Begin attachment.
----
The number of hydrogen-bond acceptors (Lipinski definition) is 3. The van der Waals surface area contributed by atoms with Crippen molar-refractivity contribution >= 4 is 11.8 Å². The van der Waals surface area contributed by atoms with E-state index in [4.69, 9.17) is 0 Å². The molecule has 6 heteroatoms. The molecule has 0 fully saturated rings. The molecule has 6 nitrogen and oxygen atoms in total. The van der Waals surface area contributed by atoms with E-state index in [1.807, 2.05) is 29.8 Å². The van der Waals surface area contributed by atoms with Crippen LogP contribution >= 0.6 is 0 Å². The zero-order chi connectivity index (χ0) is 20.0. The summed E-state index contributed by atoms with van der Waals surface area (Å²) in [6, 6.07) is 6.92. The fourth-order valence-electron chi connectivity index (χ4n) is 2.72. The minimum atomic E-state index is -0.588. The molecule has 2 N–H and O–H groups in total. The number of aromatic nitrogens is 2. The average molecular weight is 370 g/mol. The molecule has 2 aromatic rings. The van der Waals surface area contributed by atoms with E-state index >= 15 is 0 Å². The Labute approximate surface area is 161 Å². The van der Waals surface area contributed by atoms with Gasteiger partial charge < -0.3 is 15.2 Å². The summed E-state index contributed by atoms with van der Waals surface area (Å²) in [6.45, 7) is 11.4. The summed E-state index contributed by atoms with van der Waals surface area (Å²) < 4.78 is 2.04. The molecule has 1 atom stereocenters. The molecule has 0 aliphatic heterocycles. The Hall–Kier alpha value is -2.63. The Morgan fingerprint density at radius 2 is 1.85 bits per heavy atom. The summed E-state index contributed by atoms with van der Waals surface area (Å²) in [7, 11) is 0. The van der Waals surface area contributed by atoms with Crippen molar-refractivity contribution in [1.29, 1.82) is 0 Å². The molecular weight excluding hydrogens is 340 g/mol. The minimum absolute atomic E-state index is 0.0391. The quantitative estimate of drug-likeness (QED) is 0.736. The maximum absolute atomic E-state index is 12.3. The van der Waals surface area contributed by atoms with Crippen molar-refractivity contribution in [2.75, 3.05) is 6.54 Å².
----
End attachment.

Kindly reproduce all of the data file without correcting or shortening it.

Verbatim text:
The number of hydrogen-bond acceptors (Lipinski definition) is 3. The van der Waals surface area contributed by atoms with Crippen molar-refractivity contribution >= 4 is 11.8 Å². The van der Waals surface area contributed by atoms with E-state index in [4.69, 9.17) is 0 Å². The molecule has 6 heteroatoms. The molecule has 0 fully saturated rings. The molecule has 6 nitrogen and oxygen atoms in total. The van der Waals surface area contributed by atoms with E-state index in [1.807, 2.05) is 29.8 Å². The van der Waals surface area contributed by atoms with Crippen LogP contribution >= 0.6 is 0 Å². The zero-order chi connectivity index (χ0) is 20.0. The summed E-state index contributed by atoms with van der Waals surface area (Å²) in [6, 6.07) is 6.92. The fourth-order valence-electron chi connectivity index (χ4n) is 2.72. The minimum atomic E-state index is -0.588. The molecule has 2 N–H and O–H groups in total. The number of aromatic nitrogens is 2. The average molecular weight is 370 g/mol. The molecule has 2 aromatic rings. The van der Waals surface area contributed by atoms with E-state index >= 15 is 0 Å². The Labute approximate surface area is 161 Å². The van der Waals surface area contributed by atoms with Gasteiger partial charge < -0.3 is 15.2 Å². The summed E-state index contributed by atoms with van der Waals surface area (Å²) in [6.45, 7) is 11.4. The summed E-state index contributed by atoms with van der Waals surface area (Å²) < 4.78 is 2.04. The molecule has 1 atom stereocenters. The molecule has 0 aliphatic heterocycles. The Hall–Kier alpha value is -2.63. The Morgan fingerprint density at radius 2 is 1.85 bits per heavy atom. The summed E-state index contributed by atoms with van der Waals surface area (Å²) in [7, 11) is 0. The van der Waals surface area contributed by atoms with Crippen molar-refractivity contribution in [1.29, 1.82) is 0 Å². The molecular weight excluding hydrogens is 340 g/mol. The minimum absolute atomic E-state index is 0.0391. The quantitative estimate of drug-likeness (QED) is 0.736. The maximum absolute atomic E-state index is 12.3. The van der Waals surface area contributed by atoms with Crippen molar-refractivity contribution in [2.75, 3.05) is 6.54 Å².